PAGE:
On Thursday, Jerome Pittman, 23, of Baltimore, Maryland was sentenced to 14 years in prison, followed by five years of supervised release, for conspiracy to commit carjacking, carjacking resulting in serious bodily injury and discharging a firearm during and in relation to a crime of violence.
According to Pittman’s plea agreement, on May 15, 2016, he and a second male caught an unlicensed taxi in Baltimore. The unidentified male entered the front passenger seat and Pittman entered the rear passenger seat. Then, the men asked the driver to take them to a nearby treatment facility.
Upon arriving at the said treatment facility, Pittman exited the car, supposedly to retrieve some papers, while the unidentified man asked the driver to take him to the far, dark side of the lot, so that he could urinate. A few moments later, the unidentified man opened the driver side door, pointed a firearm at the driver and ordered him out of the car. The driver got out of the car and ran around to the passenger side, where he unexpectedly met Pittman, who then shot him in the thigh. The two men drove off in the stolen vehicle, leaving the injured driver in the parking lot.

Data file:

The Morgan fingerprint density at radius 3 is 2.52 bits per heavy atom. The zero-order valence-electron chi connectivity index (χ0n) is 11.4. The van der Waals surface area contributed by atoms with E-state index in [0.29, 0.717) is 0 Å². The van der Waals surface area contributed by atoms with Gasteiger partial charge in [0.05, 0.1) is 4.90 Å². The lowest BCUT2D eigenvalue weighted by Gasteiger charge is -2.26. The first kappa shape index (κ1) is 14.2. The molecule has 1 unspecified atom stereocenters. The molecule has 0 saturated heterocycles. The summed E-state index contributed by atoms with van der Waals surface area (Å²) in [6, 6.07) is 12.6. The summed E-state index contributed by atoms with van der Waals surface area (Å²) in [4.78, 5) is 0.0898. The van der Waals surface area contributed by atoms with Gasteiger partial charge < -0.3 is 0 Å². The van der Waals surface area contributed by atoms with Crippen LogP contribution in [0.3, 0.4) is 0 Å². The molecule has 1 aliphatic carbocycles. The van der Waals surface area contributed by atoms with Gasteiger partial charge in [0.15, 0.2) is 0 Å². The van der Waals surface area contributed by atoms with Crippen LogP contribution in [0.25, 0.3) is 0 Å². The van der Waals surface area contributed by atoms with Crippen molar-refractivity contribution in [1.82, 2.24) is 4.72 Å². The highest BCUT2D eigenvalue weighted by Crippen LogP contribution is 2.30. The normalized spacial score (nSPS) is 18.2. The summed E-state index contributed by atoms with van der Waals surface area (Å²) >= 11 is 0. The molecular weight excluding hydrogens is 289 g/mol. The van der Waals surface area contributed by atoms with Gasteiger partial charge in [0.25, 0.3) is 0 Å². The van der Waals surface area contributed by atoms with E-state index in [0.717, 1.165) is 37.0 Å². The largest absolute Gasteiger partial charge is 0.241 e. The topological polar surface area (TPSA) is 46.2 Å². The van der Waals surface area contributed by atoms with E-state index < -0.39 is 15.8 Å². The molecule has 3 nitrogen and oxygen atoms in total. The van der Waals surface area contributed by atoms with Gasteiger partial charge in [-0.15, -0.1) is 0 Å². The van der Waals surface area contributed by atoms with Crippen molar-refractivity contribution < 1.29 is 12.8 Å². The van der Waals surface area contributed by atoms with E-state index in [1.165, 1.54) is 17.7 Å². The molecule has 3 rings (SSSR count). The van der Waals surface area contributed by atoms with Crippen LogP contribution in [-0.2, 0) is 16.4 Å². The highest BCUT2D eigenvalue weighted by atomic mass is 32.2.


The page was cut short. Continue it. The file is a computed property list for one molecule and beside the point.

Three days later, on May 19, 2016, Pittman and two accomplices fled the scene after crashing a stolen 2012 Mercedes Benz into another car. Next, they walked to a nearby gas station, still in Baltimore, where they waved a firearm at a driver that was stopped at a traffic light. One of the men pressed the firearm into the driver’s stomach and both men carjacked the vehicle.
The following day, the three men took a “selfie” in the stolen vehicle with the victim’s cell phone.
On May 19, 2016, Pittman’s accomplices, Ti’Quan Dinkins and Rashad Harris, previously pleaded guilty to the carjacking and other related charges. Dinkins was sentenced to eight and a half years in prison, followed by three years of supervised release. Harris, however, has not been sentenced yet.
The sentence, which was issued by United States District Judge Ellen L. Hollander, was announced by Acting United States Attorney for the District of Maryland Stephen M. Schenning; Special Agent in Charge Daniel L. Board, Jr., of the Bureau of Alcohol, Tobacco, Firearms and Explosives (ATF) Baltimore Field Division; and Commissioner Darryl DeSousa of the Baltimore Police Department.